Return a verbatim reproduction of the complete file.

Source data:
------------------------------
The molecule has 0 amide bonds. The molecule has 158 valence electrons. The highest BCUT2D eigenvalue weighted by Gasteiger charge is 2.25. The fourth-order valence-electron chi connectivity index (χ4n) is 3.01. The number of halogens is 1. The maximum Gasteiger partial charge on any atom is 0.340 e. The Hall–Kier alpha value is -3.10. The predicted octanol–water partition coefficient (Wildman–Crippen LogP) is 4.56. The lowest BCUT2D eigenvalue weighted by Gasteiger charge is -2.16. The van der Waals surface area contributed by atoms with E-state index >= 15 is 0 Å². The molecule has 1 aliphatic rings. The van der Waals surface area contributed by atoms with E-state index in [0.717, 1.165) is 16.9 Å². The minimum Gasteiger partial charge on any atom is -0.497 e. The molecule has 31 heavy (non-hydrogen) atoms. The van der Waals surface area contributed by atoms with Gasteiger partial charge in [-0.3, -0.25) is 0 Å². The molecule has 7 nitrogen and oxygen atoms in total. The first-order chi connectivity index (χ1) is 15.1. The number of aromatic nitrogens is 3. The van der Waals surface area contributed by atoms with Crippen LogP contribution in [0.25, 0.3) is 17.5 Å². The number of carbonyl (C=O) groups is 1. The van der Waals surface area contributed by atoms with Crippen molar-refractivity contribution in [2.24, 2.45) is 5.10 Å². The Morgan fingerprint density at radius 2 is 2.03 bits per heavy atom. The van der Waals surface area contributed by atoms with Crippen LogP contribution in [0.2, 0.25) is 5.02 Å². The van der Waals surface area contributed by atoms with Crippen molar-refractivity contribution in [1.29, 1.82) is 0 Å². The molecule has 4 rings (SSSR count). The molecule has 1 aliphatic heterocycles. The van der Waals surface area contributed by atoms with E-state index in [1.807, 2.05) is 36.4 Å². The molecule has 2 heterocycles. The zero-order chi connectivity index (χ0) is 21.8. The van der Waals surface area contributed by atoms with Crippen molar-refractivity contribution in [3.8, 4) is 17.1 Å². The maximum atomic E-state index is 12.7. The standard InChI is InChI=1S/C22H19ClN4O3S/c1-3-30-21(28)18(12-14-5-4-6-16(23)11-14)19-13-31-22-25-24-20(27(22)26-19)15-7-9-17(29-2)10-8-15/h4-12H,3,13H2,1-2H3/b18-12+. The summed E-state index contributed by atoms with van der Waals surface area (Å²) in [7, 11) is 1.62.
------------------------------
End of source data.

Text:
The molecule has 0 amide bonds. The molecule has 158 valence electrons. The highest BCUT2D eigenvalue weighted by Gasteiger charge is 2.25. The fourth-order valence-electron chi connectivity index (χ4n) is 3.01. The number of halogens is 1. The maximum Gasteiger partial charge on any atom is 0.340 e. The Hall–Kier alpha value is -3.10. The predicted octanol–water partition coefficient (Wildman–Crippen LogP) is 4.56. The lowest BCUT2D eigenvalue weighted by Gasteiger charge is -2.16. The van der Waals surface area contributed by atoms with E-state index >= 15 is 0 Å². The molecule has 1 aliphatic rings. The van der Waals surface area contributed by atoms with E-state index in [0.717, 1.165) is 16.9 Å². The minimum Gasteiger partial charge on any atom is -0.497 e. The molecule has 31 heavy (non-hydrogen) atoms. The van der Waals surface area contributed by atoms with Gasteiger partial charge in [-0.3, -0.25) is 0 Å². The molecule has 7 nitrogen and oxygen atoms in total. The first-order chi connectivity index (χ1) is 15.1. The number of aromatic nitrogens is 3. The van der Waals surface area contributed by atoms with Crippen LogP contribution in [0.25, 0.3) is 17.5 Å². The number of carbonyl (C=O) groups is 1. The van der Waals surface area contributed by atoms with Crippen molar-refractivity contribution in [2.24, 2.45) is 5.10 Å². The Morgan fingerprint density at radius 2 is 2.03 bits per heavy atom. The van der Waals surface area contributed by atoms with Crippen LogP contribution in [0.2, 0.25) is 5.02 Å². The van der Waals surface area contributed by atoms with Crippen molar-refractivity contribution in [1.29, 1.82) is 0 Å². The molecule has 4 rings (SSSR count). The molecule has 1 aliphatic heterocycles. The van der Waals surface area contributed by atoms with E-state index in [1.807, 2.05) is 36.4 Å². The molecule has 2 heterocycles. The zero-order chi connectivity index (χ0) is 21.8. The van der Waals surface area contributed by atoms with Crippen molar-refractivity contribution in [3.8, 4) is 17.1 Å². The maximum atomic E-state index is 12.7. The standard InChI is InChI=1S/C22H19ClN4O3S/c1-3-30-21(28)18(12-14-5-4-6-16(23)11-14)19-13-31-22-25-24-20(27(22)26-19)15-7-9-17(29-2)10-8-15/h4-12H,3,13H2,1-2H3/b18-12+. The summed E-state index contributed by atoms with van der Waals surface area (Å²) in [7, 11) is 1.62.